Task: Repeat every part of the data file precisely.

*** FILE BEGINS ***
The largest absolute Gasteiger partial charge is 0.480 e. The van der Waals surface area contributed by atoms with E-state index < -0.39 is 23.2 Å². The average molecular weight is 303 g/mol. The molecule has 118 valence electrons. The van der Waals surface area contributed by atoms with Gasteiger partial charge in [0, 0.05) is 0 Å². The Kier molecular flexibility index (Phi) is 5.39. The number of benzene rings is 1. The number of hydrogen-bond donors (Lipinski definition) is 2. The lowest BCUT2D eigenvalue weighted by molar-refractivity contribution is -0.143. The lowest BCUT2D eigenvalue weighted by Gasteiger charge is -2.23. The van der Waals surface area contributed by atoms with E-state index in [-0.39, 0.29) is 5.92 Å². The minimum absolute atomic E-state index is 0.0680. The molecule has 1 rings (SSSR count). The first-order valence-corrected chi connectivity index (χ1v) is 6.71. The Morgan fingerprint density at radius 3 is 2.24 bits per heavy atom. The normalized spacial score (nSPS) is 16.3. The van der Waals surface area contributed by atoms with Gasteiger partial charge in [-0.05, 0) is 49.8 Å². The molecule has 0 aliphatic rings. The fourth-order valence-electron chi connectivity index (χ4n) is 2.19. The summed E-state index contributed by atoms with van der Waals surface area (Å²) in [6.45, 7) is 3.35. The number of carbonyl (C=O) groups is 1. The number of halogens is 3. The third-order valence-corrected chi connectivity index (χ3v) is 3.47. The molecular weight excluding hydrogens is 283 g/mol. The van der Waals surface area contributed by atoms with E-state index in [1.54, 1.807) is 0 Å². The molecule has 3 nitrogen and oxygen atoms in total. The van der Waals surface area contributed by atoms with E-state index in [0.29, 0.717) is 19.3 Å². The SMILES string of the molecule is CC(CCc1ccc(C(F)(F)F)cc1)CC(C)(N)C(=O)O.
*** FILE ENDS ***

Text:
The largest absolute Gasteiger partial charge is 0.480 e. The van der Waals surface area contributed by atoms with E-state index < -0.39 is 23.2 Å². The average molecular weight is 303 g/mol. The molecule has 118 valence electrons. The van der Waals surface area contributed by atoms with Gasteiger partial charge in [0, 0.05) is 0 Å². The Kier molecular flexibility index (Phi) is 5.39. The number of benzene rings is 1. The number of hydrogen-bond donors (Lipinski definition) is 2. The lowest BCUT2D eigenvalue weighted by molar-refractivity contribution is -0.143. The lowest BCUT2D eigenvalue weighted by Gasteiger charge is -2.23. The van der Waals surface area contributed by atoms with E-state index in [-0.39, 0.29) is 5.92 Å². The minimum absolute atomic E-state index is 0.0680. The molecule has 1 rings (SSSR count). The first-order valence-corrected chi connectivity index (χ1v) is 6.71. The Morgan fingerprint density at radius 3 is 2.24 bits per heavy atom. The normalized spacial score (nSPS) is 16.3. The van der Waals surface area contributed by atoms with Gasteiger partial charge in [-0.05, 0) is 49.8 Å². The molecule has 0 aliphatic rings. The fourth-order valence-electron chi connectivity index (χ4n) is 2.19. The summed E-state index contributed by atoms with van der Waals surface area (Å²) in [6.45, 7) is 3.35. The number of carbonyl (C=O) groups is 1. The number of halogens is 3. The third-order valence-corrected chi connectivity index (χ3v) is 3.47. The molecular weight excluding hydrogens is 283 g/mol. The van der Waals surface area contributed by atoms with E-state index in [1.54, 1.807) is 0 Å². The molecule has 3 nitrogen and oxygen atoms in total. The van der Waals surface area contributed by atoms with E-state index in [0.29, 0.717) is 19.3 Å². The SMILES string of the molecule is CC(CCc1ccc(C(F)(F)F)cc1)CC(C)(N)C(=O)O.